If you purchase a commercial sourdough starter, it may have been dried or freeze dried to preserve it. Whether fresh or preserved, it will need to be activated and fed to make it productive.

         Add the culture to 1 cup of flour and cup of warm water. Let this mixture set for about 12 hours at 85 to 90 degrees F (29-32 degrees C). Add another cup of flour and cup of warm water and let it sit for another 12 hours. If the culture hasn't bubbled up and shown itself to be satisfactorily active, discard half of it, add another cup of flour and cup of warm water and let it set for another 12 hours. Repeat again if necessary. Some cultures will fully activate in 1-2 days while others may take 3-7 days.

         Starter stored in a refrigerator should be fed every two weeks. Do not freeze a starter. For long term storage, dry a fresh starter. After drying thoroughly, it can be placed in the freezer.

         Before using this to activate the dough for your bread, separate out one cup of this mixture, add a cup of flour and cup of warm water to it and place it in the refrigerator to start the next batch.

A Baker's Yeast Culture

         Commercial baker's yeast is quite different from a sourdough culture. Baker's yeast is far more active and will cause bread to rise much faster than wild yeast. Sourdough cultures made from wild yeast vary widely in their activity and in the flavor imparted to the bread.

         To create a baker's yeast based sourdough starter, do the following:

To a non-metallic (stainless steel is OK) container with a lid add:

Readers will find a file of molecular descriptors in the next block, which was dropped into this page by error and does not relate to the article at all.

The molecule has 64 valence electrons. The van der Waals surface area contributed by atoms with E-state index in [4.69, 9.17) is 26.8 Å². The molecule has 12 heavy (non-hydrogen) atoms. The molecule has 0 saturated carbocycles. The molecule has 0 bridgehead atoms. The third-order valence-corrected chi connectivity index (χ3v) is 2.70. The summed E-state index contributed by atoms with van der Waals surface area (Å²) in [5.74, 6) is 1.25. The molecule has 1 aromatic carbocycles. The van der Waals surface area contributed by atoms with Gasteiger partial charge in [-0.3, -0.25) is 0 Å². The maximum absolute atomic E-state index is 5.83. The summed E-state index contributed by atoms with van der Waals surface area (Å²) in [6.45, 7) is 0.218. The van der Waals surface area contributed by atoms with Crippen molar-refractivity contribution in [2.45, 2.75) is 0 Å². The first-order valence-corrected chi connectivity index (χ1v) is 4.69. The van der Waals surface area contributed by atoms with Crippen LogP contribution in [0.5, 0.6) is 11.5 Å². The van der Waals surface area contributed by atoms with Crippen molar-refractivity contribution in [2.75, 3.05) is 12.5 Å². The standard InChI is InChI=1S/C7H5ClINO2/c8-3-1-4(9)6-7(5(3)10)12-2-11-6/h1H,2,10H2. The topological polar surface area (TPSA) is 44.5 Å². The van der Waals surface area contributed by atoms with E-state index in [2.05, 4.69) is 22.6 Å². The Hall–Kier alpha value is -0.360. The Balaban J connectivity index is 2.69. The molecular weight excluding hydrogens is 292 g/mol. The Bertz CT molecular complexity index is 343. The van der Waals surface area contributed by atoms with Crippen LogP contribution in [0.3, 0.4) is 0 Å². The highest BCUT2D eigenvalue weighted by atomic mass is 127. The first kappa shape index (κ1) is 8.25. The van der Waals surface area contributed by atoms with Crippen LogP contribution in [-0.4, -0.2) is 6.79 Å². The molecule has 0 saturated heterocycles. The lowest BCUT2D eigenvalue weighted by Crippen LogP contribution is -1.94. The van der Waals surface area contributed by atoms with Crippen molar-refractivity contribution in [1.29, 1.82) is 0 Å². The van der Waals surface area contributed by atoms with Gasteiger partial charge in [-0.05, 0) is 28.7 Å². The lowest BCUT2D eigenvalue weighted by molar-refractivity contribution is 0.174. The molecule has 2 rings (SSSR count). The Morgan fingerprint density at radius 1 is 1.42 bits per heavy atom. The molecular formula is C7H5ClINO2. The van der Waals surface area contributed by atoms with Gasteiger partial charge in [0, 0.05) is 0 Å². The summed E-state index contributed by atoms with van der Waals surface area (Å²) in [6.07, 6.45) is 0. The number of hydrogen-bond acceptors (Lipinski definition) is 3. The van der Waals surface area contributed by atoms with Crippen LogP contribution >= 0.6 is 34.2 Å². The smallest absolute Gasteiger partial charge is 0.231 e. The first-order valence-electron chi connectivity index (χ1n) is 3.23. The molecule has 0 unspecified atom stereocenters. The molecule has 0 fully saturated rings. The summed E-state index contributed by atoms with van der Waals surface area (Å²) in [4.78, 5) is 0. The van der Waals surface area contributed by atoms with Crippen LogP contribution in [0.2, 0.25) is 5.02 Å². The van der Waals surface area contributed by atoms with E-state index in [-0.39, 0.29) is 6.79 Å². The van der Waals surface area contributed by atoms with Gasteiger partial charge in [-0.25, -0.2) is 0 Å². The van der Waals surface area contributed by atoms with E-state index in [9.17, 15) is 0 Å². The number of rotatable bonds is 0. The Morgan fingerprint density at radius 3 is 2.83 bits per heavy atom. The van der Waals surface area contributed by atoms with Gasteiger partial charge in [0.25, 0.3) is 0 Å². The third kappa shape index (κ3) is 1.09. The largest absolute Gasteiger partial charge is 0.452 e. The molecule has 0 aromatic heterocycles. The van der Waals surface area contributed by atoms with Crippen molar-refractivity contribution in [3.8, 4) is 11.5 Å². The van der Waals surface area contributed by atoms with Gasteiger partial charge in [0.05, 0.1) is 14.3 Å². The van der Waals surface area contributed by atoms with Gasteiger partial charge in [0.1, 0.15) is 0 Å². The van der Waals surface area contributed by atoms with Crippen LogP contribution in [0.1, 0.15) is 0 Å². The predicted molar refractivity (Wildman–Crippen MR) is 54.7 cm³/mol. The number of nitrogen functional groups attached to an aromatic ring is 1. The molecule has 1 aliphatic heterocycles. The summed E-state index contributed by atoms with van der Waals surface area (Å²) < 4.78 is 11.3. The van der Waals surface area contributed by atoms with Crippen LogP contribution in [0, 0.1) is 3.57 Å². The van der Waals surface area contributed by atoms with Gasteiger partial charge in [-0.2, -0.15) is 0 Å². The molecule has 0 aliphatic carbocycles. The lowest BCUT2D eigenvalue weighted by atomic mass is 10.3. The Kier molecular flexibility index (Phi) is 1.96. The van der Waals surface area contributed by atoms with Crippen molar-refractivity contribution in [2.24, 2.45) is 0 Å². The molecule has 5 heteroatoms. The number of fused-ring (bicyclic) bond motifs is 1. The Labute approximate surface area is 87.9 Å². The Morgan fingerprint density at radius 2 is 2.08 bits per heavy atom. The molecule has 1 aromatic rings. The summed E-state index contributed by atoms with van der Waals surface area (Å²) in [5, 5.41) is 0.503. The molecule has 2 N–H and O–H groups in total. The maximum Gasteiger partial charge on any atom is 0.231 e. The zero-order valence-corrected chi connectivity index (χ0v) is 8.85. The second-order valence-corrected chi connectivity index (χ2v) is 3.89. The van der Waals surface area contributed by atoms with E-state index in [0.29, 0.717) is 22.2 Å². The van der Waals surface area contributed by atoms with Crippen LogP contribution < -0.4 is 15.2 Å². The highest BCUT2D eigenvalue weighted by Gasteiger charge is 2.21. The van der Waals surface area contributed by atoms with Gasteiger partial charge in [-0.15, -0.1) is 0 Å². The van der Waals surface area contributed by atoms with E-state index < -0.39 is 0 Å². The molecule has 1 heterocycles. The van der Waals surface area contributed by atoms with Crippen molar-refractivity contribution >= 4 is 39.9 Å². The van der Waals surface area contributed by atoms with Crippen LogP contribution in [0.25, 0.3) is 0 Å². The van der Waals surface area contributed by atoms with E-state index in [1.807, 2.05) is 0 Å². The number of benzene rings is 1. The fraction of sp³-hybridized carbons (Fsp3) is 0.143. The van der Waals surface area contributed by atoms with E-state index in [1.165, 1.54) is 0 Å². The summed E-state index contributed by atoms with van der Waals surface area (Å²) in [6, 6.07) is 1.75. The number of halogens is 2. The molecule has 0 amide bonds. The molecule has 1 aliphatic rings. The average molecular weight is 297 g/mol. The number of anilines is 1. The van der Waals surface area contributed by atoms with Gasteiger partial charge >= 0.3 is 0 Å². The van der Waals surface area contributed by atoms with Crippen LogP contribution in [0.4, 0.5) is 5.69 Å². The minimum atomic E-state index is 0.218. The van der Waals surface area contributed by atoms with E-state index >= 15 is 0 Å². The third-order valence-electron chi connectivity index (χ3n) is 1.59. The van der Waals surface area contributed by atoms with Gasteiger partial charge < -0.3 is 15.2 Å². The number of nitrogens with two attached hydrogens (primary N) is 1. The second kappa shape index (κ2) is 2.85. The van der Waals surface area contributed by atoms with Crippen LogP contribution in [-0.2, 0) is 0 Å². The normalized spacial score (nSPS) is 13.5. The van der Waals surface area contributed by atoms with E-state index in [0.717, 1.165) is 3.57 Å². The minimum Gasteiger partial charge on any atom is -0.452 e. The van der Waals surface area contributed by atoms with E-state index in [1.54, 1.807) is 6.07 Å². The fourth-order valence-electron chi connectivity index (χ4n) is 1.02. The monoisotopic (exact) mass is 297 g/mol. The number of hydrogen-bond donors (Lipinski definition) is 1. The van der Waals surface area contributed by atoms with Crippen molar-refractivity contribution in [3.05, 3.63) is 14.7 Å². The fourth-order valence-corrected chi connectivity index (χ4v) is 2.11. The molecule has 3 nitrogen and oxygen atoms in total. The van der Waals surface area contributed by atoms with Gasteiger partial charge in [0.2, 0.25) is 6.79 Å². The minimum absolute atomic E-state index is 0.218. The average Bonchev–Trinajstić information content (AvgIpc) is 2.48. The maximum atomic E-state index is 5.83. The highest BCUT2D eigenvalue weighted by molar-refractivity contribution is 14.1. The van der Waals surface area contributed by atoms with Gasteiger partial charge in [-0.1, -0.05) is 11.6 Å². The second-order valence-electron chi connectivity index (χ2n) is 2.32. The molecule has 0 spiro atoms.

2 cups warm water
2 cups fresh whole wheat flour
1 package dry yeast

Place this mixture in a warm place and allow it to rise overnight. Now you have a sourdough starter. You have to keep renewing it as you use it. This culture will make the bread rise, but it will be faster than a wild culture and may not contain the bacteria necessary to impart the characteristic sourdough flavor.

Milk Based Sourdough Starter

         Using milk or yogurt with a live culture will introduce lactobacillus bacteria into the mixture.

Recipe 1:

2 cups buttermilk or yogurt with live culture
2 cups flour
1 packet yeast

Allow this mixture to set for two days before using it.

      In this starter you have the yeast fermenting the flour and the lactobacillus bacteria fermenting the milk sugars.

Recipe 2:

2 cups flour
2 cups milk
1 tbs. yeast
2 tbs. honey
A small amount of live lactobacillus culture from buttermilk, kefir or yogurt.

Allow this mixture to set for two days before using it. Use this batter in the recipes described below for a more strongly flavored sourdough.

         While using dairy products and commercial yeast may not equal a developed sourdough culture, they can be used if you don't have one. However, the lactobacillus bacteria in yogurt and buttermilk are adapted to metabolizing milk sugars rather than grain starches. Therefore, you will need to use milk in the recipes.

Sourdough Batter

         To make a basic sourdough batter, place the following ingredients in a non-metallic container and allow it to set in a warm place overnight:

1 cup sourdough starter
2 cups warm water
2 cups fresh flour

Sources for Sourdough Starter

         Here are a few sources of good established sourdough starters.

Oregon Trail Sourdough
P. O. Box 321
Jefferson, MD 21755 USA

Sourdoughs International
PO Box 670
Cascade, Idaho 83611

         This is an excellent source for some great sourdough starters.

         Use your favorite search engine to locate more.